Alan Silverman reports from the international conference held in Prague.
The CHEP series of conferences is held every 18 months and covers the wide field of computing in high-energy and nuclear physics. CHEP ’09, the 17th in the series, was held in Prague on 21–27 March and attracted 615 attendees from 41 countries. It was co-organized by the Czech academic-network operator CESNET, Charles University in Prague (Faculty of Mathematics and Physics), the Czech Technical University, and the Institute of Physics and the Nuclear Physics Institute of the Czech Academy of Sciences. Throughout the week some 500 papers and posters were presented. As usual, given the CHEP tradition of devoting the morning sessions to plenary talks and limiting the number of afternoon parallel sessions to six or seven, the organizers found themselves short of capacity for oral presentations. They received 500 offers for the 200 programme slots, so the remainder were shown as posters, split into three full-day sessions of around 100 each day. The morning coffee break was extended specifically to allow time to browse the posters and discuss with the poster authors.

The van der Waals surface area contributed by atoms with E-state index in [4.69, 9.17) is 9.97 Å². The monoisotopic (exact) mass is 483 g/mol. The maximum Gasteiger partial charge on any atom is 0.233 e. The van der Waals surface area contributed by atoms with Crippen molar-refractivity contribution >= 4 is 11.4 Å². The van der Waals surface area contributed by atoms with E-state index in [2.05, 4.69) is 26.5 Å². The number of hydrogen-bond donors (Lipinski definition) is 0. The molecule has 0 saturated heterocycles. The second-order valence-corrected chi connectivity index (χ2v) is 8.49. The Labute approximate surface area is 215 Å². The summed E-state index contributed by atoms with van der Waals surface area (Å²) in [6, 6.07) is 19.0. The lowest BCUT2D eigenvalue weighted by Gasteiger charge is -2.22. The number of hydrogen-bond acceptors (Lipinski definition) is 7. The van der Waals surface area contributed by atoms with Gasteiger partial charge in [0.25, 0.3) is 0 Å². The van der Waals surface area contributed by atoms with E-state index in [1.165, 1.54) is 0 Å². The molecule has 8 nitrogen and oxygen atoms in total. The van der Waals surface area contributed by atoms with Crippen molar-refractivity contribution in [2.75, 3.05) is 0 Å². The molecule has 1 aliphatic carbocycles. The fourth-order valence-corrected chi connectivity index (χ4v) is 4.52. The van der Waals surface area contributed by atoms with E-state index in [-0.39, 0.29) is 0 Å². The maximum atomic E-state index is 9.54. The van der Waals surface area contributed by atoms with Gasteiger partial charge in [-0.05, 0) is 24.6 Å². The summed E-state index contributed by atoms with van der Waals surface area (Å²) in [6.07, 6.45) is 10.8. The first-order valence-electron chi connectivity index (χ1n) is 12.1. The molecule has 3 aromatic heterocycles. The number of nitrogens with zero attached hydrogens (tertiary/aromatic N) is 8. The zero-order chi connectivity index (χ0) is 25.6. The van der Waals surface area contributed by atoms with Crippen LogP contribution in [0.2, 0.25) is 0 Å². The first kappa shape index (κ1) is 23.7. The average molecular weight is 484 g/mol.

A large number of the presentations related to some aspect of computing for the up-coming LHC experiments but there was also a healthy number of contributions from experiments elsewhere in the world, including Brookhaven National Laboratory, Fermilab and SLAC (where BaBar is still analysing its data although the experiment has stopped data-taking) in the US, KEK in Japan and DESY in Germany.
Data and performance